ICYMI Clark Nexsen served as both architect and engineer, on the recently completed $150 million engineering building, Fitts-Woolard Hall, for NC State University.
Fitts-Woolard Hall on Centennial Campus at NC State University. All photos courtesy Clark Nexsen
Mariz Yousef (who is a second-year architecture student) reflects back on her experience of “how the first year went”. Her biggest lesson, “take challenges and difficulties as small rocks and use them to build your stairs to help you reach your goals and become resilient will help you to be stronger and unbreakable.”
ASTERISK is an organization started by a group of architecture students at Woodbury University, who ask “how many other instances are there where the minority figure has been rewritten as an asterisk in a white man’s story? And what role does academia play in silencing those asterisks?”
The founders of ASTERISK. From left to right: Kayla Castro, Ezinneka Emeh, Mohamad Annous, Karin Najarian
Donna Sink shared the news that Cranbrook Academy of Art intends to pause admission to the Architecture program for Fall of 2021 as the institution embarks on “an ambitious plan to re-imagine the Architecture department at the Academy”. Her own hope is that the school will rediscover its history of “material practice”.
In hiring news;
London School of Architecture announced Neal Shasore as the new Head of School and CEO, while UNC Charlotte’s School of Architecture hired Sekou Cooke as the Director of the Master of Urban Design (MUD) program.
Miles Jaffe was looking for a connect “After another decade of abuse I need to replace the cover on my drafting table. Unfortunately Alvin is finished and I can’t find Vyco / Borco anywhere, everyone is out of stock.”
gibbost and SneakyPete directed him to Pacific Arc and others offered a few alternative suggestions/links. There is also at least one ‘Nector who has been stockpiling the stuff. On a related note, many referenced Mile’s absence from the forums over last year and expressed delight at his reappearance.
Eren_123 asked “I obviously know architecture is not all about aesthetic design, but are most of your projects just glass blocks or is it more exciting than that? If they are, what actually brings you joy in working as an architect?”
Even though most do find “joy as an architect” many also can’t help but see the “mistakes”. As natematt described “Always tend to have ONE thing that is left eating away at me. Like, I’m happy with it, and I’m pretty good at just ignoring the little things, but there is always that one thing that just really didn’t go right”. whistler agreed “There is always something to be learned and always things that could be done better or differently.” Later randomised quipped “satisfied is a big word, I’d say relieved.”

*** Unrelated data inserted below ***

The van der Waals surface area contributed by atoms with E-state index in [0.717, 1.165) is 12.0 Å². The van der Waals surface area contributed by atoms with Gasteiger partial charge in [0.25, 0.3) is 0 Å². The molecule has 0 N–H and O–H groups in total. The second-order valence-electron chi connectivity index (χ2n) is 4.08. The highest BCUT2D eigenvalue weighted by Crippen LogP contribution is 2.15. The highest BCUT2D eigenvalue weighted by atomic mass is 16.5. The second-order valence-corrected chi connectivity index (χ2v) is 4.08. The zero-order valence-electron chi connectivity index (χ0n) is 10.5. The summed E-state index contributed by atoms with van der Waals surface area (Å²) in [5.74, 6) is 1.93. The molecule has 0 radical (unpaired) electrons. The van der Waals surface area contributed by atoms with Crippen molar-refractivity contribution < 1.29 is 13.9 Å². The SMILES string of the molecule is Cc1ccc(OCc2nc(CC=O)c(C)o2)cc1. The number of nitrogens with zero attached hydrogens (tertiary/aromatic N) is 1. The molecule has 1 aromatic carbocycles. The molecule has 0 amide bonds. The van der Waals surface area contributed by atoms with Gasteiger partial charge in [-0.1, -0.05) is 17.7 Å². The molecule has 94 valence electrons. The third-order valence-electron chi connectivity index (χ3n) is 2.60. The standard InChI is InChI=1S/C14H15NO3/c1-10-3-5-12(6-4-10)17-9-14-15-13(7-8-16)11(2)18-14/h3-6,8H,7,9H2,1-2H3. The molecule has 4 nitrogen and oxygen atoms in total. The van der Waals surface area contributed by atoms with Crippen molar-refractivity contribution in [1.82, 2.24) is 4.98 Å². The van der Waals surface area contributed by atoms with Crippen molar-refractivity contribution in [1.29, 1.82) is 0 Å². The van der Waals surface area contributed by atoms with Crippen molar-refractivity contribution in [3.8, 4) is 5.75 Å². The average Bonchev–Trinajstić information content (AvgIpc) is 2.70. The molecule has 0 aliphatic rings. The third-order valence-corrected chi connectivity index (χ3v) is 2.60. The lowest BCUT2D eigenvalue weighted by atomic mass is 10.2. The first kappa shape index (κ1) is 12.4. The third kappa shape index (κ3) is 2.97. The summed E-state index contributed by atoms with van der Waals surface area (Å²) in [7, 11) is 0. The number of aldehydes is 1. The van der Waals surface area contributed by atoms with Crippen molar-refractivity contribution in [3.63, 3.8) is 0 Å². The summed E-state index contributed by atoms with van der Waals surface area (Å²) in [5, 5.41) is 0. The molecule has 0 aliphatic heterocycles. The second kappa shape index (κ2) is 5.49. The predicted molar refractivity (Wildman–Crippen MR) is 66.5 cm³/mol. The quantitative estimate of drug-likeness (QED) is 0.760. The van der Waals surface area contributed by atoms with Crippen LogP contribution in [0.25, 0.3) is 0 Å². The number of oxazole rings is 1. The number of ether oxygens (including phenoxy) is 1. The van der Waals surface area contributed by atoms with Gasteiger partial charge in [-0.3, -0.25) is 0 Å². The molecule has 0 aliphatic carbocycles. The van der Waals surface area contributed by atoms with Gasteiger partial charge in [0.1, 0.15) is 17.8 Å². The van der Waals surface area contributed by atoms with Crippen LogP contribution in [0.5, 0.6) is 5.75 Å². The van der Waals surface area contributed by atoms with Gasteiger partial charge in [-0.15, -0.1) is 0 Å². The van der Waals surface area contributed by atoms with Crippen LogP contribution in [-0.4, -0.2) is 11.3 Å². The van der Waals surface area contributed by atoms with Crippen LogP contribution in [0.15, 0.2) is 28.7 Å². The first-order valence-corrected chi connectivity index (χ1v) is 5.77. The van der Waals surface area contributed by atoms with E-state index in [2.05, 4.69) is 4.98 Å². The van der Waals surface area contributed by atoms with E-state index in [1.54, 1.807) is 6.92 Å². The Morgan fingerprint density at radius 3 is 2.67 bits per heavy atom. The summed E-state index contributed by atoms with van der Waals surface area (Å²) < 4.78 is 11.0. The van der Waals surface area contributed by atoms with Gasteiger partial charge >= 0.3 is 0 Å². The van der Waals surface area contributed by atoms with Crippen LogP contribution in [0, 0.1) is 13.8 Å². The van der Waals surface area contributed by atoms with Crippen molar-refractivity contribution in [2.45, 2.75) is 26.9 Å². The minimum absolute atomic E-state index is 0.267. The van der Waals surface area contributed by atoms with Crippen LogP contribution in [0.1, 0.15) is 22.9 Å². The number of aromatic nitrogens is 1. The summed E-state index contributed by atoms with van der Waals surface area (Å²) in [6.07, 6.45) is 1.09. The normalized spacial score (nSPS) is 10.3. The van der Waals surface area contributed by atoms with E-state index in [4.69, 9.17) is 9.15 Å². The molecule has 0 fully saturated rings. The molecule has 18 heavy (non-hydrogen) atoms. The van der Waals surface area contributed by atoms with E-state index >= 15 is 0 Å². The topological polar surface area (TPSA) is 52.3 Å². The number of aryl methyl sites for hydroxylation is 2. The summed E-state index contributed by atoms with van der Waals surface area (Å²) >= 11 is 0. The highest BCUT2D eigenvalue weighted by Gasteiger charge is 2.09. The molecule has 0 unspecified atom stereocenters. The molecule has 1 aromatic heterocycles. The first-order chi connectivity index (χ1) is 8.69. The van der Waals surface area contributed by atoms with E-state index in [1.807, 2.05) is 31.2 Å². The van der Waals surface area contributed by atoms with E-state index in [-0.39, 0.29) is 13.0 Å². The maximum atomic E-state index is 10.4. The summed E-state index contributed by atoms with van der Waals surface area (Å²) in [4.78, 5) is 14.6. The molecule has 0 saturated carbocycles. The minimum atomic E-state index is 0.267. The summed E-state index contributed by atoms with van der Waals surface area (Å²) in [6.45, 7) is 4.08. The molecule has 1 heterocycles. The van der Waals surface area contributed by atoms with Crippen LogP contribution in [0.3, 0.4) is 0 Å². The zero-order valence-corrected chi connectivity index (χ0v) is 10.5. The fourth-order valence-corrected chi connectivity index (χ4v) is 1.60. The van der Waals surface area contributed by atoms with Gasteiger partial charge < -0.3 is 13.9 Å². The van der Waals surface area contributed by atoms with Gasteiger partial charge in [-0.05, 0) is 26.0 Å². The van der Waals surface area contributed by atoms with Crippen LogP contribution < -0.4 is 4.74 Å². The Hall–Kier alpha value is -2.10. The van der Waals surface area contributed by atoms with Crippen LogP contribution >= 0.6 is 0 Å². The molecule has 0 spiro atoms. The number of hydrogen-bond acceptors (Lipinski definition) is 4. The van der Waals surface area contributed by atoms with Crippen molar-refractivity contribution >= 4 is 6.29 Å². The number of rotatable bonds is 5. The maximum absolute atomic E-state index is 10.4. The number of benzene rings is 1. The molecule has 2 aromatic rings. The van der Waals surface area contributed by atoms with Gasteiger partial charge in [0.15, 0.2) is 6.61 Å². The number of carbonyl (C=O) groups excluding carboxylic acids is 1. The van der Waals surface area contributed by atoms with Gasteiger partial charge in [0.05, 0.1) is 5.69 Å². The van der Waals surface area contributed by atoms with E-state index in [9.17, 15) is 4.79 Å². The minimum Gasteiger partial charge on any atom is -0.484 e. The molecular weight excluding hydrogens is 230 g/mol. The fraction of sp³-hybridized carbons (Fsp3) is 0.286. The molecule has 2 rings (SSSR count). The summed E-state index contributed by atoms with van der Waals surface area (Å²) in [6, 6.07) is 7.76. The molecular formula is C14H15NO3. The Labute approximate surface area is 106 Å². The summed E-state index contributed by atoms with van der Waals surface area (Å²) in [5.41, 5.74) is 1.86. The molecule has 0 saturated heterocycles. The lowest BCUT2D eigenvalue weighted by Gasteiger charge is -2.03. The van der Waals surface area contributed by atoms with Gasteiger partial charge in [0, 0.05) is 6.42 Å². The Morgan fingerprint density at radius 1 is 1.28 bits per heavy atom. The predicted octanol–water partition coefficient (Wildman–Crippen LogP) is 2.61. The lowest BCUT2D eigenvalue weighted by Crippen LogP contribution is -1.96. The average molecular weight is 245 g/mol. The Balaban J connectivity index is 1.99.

Finally, kjpn put out a call for a Wall Assembly Crit as part of their home design. However, they were only interested in “constructive comments”. Luckily folks came through with Non Sequitur jumping in first.
“6” of spray-foam is the lazy answer…Also, how is that sheathing fastened to the studs through 2” spray? Anyways, stucco is also a bad choice, ditto if cost is not a concern…Side point, is there a 6mil poly vapour retarder in those details? I can’t really them.”
The use and details of a drainage plane generated some back and forth with BlazeFoley recommending the use of “Kingspan GreenGuard DC14 Drainage Mat” and “using screws for attaching Zip R instead of nail fastener’s…..to mitigate the offset of structural anchoring.” Wood Guy took the opportunity to challenge the OP/everyone “My personal opinion is that having to resort to foam when building new, above grade, is a failure of design–there is always a way to insulate safely that will perform as well as foam with lower emissions. But that’s another argument.” kjpn and Chad then got into WUFI calculations and the permeability continuum from vapor barrier (0.1) to vapor retarder (10 perms).
via kjpn | Wall Assembly Crit thread
Over at Treehugger, mass timber architect, Michael Eliason explains why when it comes to innovation and the need to confront the climate crisis America’s Architecture and Construction Industry Is Broken.
Originally Appeared On: https://archinect.com/news/article/150260470/editor-s-picks-522